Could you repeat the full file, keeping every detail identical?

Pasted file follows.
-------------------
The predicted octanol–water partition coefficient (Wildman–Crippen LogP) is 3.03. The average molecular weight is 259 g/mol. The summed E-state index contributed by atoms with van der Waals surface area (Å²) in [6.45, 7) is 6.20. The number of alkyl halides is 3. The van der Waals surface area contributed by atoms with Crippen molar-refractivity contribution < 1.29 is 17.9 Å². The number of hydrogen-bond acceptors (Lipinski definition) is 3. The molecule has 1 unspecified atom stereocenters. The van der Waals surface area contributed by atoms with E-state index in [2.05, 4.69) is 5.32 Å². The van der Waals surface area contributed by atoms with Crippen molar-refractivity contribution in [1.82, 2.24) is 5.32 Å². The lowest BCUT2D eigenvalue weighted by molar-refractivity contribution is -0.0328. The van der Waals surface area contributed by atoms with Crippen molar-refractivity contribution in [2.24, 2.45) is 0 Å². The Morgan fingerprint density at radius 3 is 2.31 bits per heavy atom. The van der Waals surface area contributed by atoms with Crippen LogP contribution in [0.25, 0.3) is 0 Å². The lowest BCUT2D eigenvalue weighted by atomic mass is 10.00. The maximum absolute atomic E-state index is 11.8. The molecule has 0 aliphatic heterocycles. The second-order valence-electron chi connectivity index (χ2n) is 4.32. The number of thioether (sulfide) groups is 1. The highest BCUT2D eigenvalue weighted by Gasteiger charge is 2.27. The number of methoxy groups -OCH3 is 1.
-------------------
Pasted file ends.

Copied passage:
The predicted octanol–water partition coefficient (Wildman–Crippen LogP) is 3.03. The average molecular weight is 259 g/mol. The summed E-state index contributed by atoms with van der Waals surface area (Å²) in [6.45, 7) is 6.20. The number of alkyl halides is 3. The van der Waals surface area contributed by atoms with Crippen molar-refractivity contribution < 1.29 is 17.9 Å². The number of hydrogen-bond acceptors (Lipinski definition) is 3. The molecule has 1 unspecified atom stereocenters. The van der Waals surface area contributed by atoms with E-state index in [2.05, 4.69) is 5.32 Å². The van der Waals surface area contributed by atoms with Crippen molar-refractivity contribution in [1.82, 2.24) is 5.32 Å². The lowest BCUT2D eigenvalue weighted by molar-refractivity contribution is -0.0328. The van der Waals surface area contributed by atoms with Crippen molar-refractivity contribution in [2.24, 2.45) is 0 Å². The Morgan fingerprint density at radius 3 is 2.31 bits per heavy atom. The van der Waals surface area contributed by atoms with Crippen LogP contribution in [0.25, 0.3) is 0 Å². The lowest BCUT2D eigenvalue weighted by atomic mass is 10.00. The maximum absolute atomic E-state index is 11.8. The molecule has 0 aliphatic heterocycles. The second-order valence-electron chi connectivity index (χ2n) is 4.32. The number of thioether (sulfide) groups is 1. The highest BCUT2D eigenvalue weighted by Gasteiger charge is 2.27. The number of methoxy groups -OCH3 is 1.